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‘Nike Should Be Criminally Indicted’: Avenatti Comes Out Swinging With Documents Alleging High School Bribery Scandal


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Embattled attorney Michael Avenatti released a series of documents which he said implicates athletics wear giant Nike in a massive scheme to bribe college athletes into attending “colleges” allegedly in league with the company.

“This evidence is now in the hands of law enforcement,” Avenatti tweeted on Saturday afternoon. “Nike bribed over 100 players as part of their scheme and purposely hid the payments from the [National Collegiate Athletic Association (NCAA) and federal] investigators.”

Avenatti then asserted that Nike had broken several laws:

Nike should be criminally indicted on well over 200 counts and should also explain why they misled their investors/the [Securities and Exchange Commission]. If I’m lying or the docs are not legit, I challenge @nike to issue a [statement] claiming no bribes were ever paid. Just Do It Nike!

“I’m still waiting for @nike to call me a liar and state they have not been bribing players for years to go to ‘Nike’ colleges in violation of countless federal criminal statutes,” Avenatti tweeted earlier Saturday morning before the document dump.

The file titled “Nike corruption” is some 41-pages long and contains 10 distinct “actions” which Avenatti claims are evidence of crimes allegedly committed by Nike Elite Youth Basketball executives Carlton DeBose and Jamal James which were then allegedly “carried-out on Nike’s behalf by Gary Franklin/California Supreme Youth Basketball.”

The first allegation concerns eventual number one draft pick–selected by the Phoenix Suns–Deandre Ayton. According to Avenatti, a “$28,000 bank-wire payment [was made] on 4/4/2016 to Melvin McDonald, Nike [Elite Youth Basketball] player DeAndre Ayton’s ‘handler,’ via McDonald’s non-profit 501c3, American All-Star Basketball.”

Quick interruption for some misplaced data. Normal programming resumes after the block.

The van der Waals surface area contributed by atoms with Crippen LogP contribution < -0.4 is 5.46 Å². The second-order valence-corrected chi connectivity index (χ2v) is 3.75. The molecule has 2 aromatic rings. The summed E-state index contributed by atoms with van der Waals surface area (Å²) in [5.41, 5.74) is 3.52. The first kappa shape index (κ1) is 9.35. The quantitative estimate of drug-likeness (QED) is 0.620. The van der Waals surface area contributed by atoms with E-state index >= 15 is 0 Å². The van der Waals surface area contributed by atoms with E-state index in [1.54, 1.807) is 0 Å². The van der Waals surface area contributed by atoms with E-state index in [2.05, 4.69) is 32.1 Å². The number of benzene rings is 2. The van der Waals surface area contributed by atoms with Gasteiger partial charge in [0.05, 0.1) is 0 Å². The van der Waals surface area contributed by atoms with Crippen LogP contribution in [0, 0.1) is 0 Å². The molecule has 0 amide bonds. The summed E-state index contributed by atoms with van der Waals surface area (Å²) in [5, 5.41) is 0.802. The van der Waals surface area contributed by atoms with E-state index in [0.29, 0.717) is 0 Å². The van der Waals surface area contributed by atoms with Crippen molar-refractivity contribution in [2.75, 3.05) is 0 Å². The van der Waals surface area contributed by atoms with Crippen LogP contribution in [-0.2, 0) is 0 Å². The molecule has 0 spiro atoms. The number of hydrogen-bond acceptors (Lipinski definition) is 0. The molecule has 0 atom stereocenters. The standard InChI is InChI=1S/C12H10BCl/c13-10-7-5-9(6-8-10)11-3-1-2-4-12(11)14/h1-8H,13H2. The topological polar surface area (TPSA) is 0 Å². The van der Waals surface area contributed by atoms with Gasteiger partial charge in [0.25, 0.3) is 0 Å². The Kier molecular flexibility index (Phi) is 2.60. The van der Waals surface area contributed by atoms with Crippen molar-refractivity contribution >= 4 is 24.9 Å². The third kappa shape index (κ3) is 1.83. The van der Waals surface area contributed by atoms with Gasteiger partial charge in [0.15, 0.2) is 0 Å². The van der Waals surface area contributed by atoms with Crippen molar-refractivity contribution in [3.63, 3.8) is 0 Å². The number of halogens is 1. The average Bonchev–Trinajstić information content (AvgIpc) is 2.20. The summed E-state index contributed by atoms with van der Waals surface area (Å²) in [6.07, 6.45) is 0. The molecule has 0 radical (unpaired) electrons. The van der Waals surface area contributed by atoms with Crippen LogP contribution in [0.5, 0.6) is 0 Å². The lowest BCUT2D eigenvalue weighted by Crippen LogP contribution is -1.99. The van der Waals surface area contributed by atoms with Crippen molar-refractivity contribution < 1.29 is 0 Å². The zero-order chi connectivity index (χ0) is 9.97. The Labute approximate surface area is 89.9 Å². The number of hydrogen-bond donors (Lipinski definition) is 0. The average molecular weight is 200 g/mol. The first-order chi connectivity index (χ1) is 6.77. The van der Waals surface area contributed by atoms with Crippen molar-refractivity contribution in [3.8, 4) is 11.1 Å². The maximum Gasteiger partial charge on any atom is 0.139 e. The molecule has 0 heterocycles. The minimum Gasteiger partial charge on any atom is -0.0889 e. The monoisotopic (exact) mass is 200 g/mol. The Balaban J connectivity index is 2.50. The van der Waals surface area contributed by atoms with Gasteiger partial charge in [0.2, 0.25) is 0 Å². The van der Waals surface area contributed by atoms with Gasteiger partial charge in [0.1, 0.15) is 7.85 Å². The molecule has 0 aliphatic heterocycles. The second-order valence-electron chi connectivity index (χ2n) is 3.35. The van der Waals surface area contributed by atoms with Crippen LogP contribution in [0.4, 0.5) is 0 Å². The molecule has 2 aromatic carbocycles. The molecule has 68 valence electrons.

To support the accusation, the document drop contains a purported screen shot of the above-referenced wire transfer in the amount of $30,000 in order to allegedly “cover [the] same-day $28,000 wire payment” to McDonald as well as a purported screenshot of a “Bank of America statement [which] confirms [the] $28,000 bank-wire payment” allegedly made to McDonald’s non-profit. Both payments appear to have been made on the same day: April 4, 2016.

Avenatti previously identified DeBose as one of the alleged members of the bribery scheme in a series of tweets on Friday evening.

“Carlton DeBose, a Nike executive, has bribed over 100 high school players over the last [four] years to play college basketball at colleges affiliated with Nike as opposed to other schools. He has used bogus invoices and countless coaches to further the scheme [and] deliver the [money],” Avenatti tweeted.

“Nike’s most senior execs knew about it and looked the other way, as did many of the colleges. Nike also undertook large efforts to hide it from the NCAA [and] federal investigators. Some colleges lost out on some of the best high school recruits because of Nike’s bribes,” the indicted attorney continued.

As Law&Crime previously reported, Avenatti was alleged to have threatened Nike with reputational harm if they didn’t play ball with him–and pay out some $20 million–over the alleged bribery scandal. He was eventually arrested and charged with Conspiracy to Commit Interstate Communications with Intent to Extort, Conspiracy to Commit Extortion, Transmission of Interstate Communications with Intent to Extort, and Extortion.

Nike responded to the allegations in a statement provided to Law&Crime:

Nike will not respond to the allegations of an individual facing federal charges of fraud and extortion and aid in his disgraceful attempts to distract from the athletes on the court at the height of the tournament.  Nike will continue its cooperation with the government’s investigation into grassroots basketball and the related extortion case.

Attempts to contact Avenatti for additional details went unanswered. This space will be updated if and when any such replies are received.

[Image via Drew Angerer/Getty Images]

Editor’s note: this story has been amended post-publication to include a response from Nike.

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